The legal predecessor of our University was the Reformed Theological Academy of Budapest, founded in 1855 and granted University status by the Hungarian Parliament in 1900. In 1993 the General Assembly of the Hungarian Reformed Church took the decision to establish a multi-faculty University, and this decision was approved later on in the year on 21st September by the Parliament of the Republic of Hungary. Through the creation of Károli Gáspár University, the Hungarian Reformed Church has fulfilled the aims of its forefathers. Our University, in the spirit of the universitas scientiarium, aims to raise the status of not solely the Church, but also the nation, through its educational, teaching and academic work.
The commitment of Károli Gáspár University is to carry on the distinguished traditions of the Reformed Colleges of Sárospatak (founded in 1531), Pápa (founded in 1531), Debrecen (founded in 1538), Kolozsvár (founded in1622) and Nagyenyed (founded in 1632). In addition to the education of ministers of religion, for the purposes of academic research, training for the position of lecturer and for the degree of Doctor of Philosophy, and the awarding of degrees, its aims and objectives are to provide BA and MA level basic education in several fields and branches of scholarship, and to be capable of carrying out academic research, in accordance with the aforementioned traditions and in the spirit of the Reformation.
The Hungarian Accreditation Committee, in Decision no.1 of June 6th 2000 regarding the standard of education and academic research carried out at Károli Gáspár University, granted our University accredited status as a result of the fact that our educational and research activities conform with the laws currently in force and are, additionally, in accordance with the Hungarian Accreditation Committee opinion and with their guidelines on educational standards.
Together, may we receive inspiration on the path to knowledge, morality or goodwill.
Every third level study involves a significant component, the participation in international education. Our University puts special emphasis on the opportunities for part-time studies as exchange programmes.
Numerous programmes of the European Union make active participation of students in mobility programmes possible. After the foundation of our University we first developed relationships with the Dutch region, but by now we have expanded our connections with the neighbouring countries, overseas and with religious and public universities all over the European Union.
We receive continuous financial and professional support from the Socrates and Lifelong Learning Programme/Erasmus, Leonardo da Vinci or CEEPUS programmes of the European Commission. Our University’s departments maintain mainly student and teacher mobility relationships but we do consider further developments like joint educational modules, curriculum development and the evolvement of new study programmes. Our aim is to strengthen the European dimension by the complete recognition of credits acquired abroad, the development of the quality of education and foreign language teaching, the extension of projects based on international relationships, the comparison of different educational structures and policies and the use of commonly gained insights.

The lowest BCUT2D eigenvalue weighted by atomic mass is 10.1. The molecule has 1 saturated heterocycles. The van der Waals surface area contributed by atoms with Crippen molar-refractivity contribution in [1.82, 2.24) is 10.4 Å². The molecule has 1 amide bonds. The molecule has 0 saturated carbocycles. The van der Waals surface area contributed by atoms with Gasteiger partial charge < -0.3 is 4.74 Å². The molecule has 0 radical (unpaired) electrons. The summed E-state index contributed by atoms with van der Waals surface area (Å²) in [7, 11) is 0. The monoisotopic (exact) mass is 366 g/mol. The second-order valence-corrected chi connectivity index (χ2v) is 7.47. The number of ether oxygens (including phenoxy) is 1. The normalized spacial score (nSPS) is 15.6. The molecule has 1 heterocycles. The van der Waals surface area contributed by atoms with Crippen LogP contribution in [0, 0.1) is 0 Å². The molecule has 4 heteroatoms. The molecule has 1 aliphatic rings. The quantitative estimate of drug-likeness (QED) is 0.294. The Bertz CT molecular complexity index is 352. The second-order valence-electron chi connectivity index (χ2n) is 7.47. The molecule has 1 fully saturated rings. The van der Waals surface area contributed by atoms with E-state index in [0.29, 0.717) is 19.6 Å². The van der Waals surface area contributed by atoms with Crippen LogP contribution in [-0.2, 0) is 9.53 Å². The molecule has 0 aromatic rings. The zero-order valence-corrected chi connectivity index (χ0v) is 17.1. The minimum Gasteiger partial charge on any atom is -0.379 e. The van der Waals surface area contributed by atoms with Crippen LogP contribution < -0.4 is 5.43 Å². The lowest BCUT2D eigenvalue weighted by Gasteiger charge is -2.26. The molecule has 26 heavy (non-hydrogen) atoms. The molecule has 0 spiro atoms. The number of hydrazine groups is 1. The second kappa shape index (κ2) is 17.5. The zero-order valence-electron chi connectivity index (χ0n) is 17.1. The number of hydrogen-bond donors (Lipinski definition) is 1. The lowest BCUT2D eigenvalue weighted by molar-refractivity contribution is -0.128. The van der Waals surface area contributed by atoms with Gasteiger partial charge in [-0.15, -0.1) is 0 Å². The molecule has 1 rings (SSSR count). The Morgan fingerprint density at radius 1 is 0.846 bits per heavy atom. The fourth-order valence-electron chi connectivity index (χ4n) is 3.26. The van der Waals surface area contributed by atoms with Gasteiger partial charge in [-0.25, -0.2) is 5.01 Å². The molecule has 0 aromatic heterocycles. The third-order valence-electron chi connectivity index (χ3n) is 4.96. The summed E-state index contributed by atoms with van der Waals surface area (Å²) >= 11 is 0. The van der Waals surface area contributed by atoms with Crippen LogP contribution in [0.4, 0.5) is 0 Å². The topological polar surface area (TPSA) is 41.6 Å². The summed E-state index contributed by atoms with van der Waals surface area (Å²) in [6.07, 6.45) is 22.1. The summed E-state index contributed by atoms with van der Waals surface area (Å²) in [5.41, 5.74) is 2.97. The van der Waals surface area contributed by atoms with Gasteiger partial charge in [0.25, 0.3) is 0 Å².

About Budapest and Hungary
The area of Hungary is barely 100,000 square km with 10 million inhabitants, whose language is spoken nowhere else in the world. Despite or due to this uniqueness, the Hungarian people have been living in the centre of Europe for over 1,100 years. The natural, cultural and historical riches to be experienced in Hungary are reflected in its high concentration of UNESCO World Heritage Sites, many of which can be found in the capital.
Budapest is a hive of top-class music and art, with one of the world’s best opera houses and a host of museums and galleries. Its festivals of all kind (may they be fine art, music, or gastronomy) take place all through the year. Lake Balaton, ideal for sailing and sunbathing, is the largest lake in Central Europe. Nearby is the famous spa town of Hévíz where you can enjoy the pleasure of bathing in a natural thermal lake even in the depths of winter. Hungary’s springs have supported a bathing culture dating back to Roman times. Whether you are after relaxation, refreshment, rejuvenation or recovery, Hungary cannot fail to meet your needs.
If you like to keep active and get back to nature, there are countless marked routes for hiking, cycling or horseback riding, often through stunning scenery.
This country is the birthplace of world-famous inventors, scientists, explorers, composers and sports stars.
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